Tuesday, February 25, 2014

I’ve tripping over this picture for months and months, I’ve carried it around in my head, tucking it away, all but forgetting it’s existence and then something will make me think of it and I’ll stumble over it again.

I’ve wanted to capture how I feel about it, but my thoughts have hung like a stubborn water drop, refusing to let go, to let me flick it loose and capture it.

But now…I think I shall try nonetheless.

It’s the image of Oscar Pistorius, the man who had both of his legs amputated before he was even a year old, the man also known as The Blade Runner. It’s an image of him leaning down next to a little girl, a little girl also has blades for legs, they’re running, he’s smiling, and he’s letting her win.

It’s one of those wonderful images that stings your eyes, warms your heart, and restores your faith in humanity…until you learn that Oscar has been accused of premeditated murder of his girlfriend, shooting her, that he’s wrestled with anger problems his whole life, and then there’s the image of him, bending over, laughing and letting a little disabled girl win a race.

He hasn’t been convicted yet, but to me that’s besides the point.

Every time I think of that picture, it makes me ache.

What a stark contrast.

We watch videos online or strangers helping other people, giving their coats to a cold little boy, and we act as if humanity was something that was worth having faith in and then we look around at the world we live in, with suicide bombings, mass shootings, genocides and holocausts…and it’s sometimes hard to reconcile the two.

So we like to paint dark lines separating the two. We sanitize the heroes and we tarnish the villains.

We pretend that a person can be more or less than a person.

We like to do this with the Bible, we like to separate Moses from his mistrust, David from his affair, and both from their murders. We dissect Solomon from his concubines, Joseph from his arrogance, and Peter from his doubts.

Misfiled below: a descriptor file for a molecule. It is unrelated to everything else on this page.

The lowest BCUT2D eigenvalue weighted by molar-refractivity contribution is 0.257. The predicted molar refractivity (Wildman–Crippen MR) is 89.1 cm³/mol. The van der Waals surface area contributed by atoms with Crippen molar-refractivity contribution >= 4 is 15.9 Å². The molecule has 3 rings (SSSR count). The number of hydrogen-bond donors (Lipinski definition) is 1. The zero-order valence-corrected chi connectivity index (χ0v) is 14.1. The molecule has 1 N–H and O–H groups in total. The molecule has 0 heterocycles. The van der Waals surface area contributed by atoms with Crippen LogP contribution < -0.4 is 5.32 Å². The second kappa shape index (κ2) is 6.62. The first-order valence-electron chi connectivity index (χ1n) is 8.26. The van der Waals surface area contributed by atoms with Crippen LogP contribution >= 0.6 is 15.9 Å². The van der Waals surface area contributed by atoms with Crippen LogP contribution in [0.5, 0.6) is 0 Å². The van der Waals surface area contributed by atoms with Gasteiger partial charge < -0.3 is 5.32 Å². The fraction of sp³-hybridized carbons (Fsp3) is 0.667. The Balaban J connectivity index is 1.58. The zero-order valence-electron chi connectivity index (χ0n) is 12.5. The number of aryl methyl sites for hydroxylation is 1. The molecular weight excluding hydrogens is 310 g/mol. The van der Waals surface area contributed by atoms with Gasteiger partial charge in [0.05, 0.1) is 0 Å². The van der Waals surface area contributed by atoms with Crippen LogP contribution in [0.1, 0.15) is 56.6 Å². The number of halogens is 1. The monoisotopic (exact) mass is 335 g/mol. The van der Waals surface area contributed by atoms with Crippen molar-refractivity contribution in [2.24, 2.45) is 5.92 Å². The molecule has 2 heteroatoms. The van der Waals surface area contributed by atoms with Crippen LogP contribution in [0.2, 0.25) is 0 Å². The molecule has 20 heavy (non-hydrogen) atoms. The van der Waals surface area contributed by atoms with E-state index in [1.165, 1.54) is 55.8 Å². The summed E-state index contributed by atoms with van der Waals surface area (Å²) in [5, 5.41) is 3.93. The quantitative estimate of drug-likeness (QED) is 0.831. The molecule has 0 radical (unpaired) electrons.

We turn angrily and declare we don’t understand how people can do they horrible things that they do, and then we name a million horrible things that we wish would happen to them, revealing the darkness in our own hearts…

"There but for the grace of God go I…” sounds good when it slips from one’s lips—but do we understand the weight of those words? Do we realize how incredibly finite and helpless we are?

Had I been born to radical Muslims in the middle of a war zone, who would I be? Had I been given abusive parents instead of the loving ones I have...where would I be?

How dependent are we all?

Did we have anything to do with what DNA we were given or where we were born or who we were born to?

Let me take that serotonin, noradrenaline and dopamine from your brain and let’s see how long you stay sane.

Let me zip of the childhood and genetic make up of another person on you and see if you do much better than they do.

This doesn’t excuse any amount of sin or ache, but may we…may I have humility and breath grace in all things.

There is a holocaust architect in each of us.

"Guilty of one, guilty of all."

Thank God for grace. Sweet, amazing grace.

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